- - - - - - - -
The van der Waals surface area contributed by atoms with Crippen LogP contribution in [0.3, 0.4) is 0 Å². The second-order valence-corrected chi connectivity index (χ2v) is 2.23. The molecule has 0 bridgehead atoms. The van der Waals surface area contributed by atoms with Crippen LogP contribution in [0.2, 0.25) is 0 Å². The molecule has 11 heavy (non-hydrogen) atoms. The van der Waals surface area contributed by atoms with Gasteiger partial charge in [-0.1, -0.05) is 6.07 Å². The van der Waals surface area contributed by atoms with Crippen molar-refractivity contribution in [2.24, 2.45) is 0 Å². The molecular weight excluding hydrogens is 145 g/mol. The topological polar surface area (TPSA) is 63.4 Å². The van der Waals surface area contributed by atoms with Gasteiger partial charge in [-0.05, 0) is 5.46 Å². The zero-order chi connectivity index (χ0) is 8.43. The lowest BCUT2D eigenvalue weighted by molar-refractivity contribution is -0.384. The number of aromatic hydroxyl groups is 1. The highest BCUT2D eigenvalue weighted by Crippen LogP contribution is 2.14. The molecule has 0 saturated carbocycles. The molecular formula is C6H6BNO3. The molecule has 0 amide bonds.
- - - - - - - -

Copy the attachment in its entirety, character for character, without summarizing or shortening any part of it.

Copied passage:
The van der Waals surface area contributed by atoms with Crippen LogP contribution in [0.3, 0.4) is 0 Å². The second-order valence-corrected chi connectivity index (χ2v) is 2.23. The molecule has 0 bridgehead atoms. The van der Waals surface area contributed by atoms with Crippen LogP contribution in [0.2, 0.25) is 0 Å². The molecule has 11 heavy (non-hydrogen) atoms. The van der Waals surface area contributed by atoms with Gasteiger partial charge in [-0.1, -0.05) is 6.07 Å². The van der Waals surface area contributed by atoms with Crippen molar-refractivity contribution in [2.24, 2.45) is 0 Å². The molecular weight excluding hydrogens is 145 g/mol. The topological polar surface area (TPSA) is 63.4 Å². The van der Waals surface area contributed by atoms with Gasteiger partial charge in [-0.05, 0) is 5.46 Å². The zero-order chi connectivity index (χ0) is 8.43. The lowest BCUT2D eigenvalue weighted by molar-refractivity contribution is -0.384. The number of aromatic hydroxyl groups is 1. The highest BCUT2D eigenvalue weighted by Crippen LogP contribution is 2.14. The molecule has 0 saturated carbocycles. The molecular formula is C6H6BNO3. The molecule has 0 amide bonds.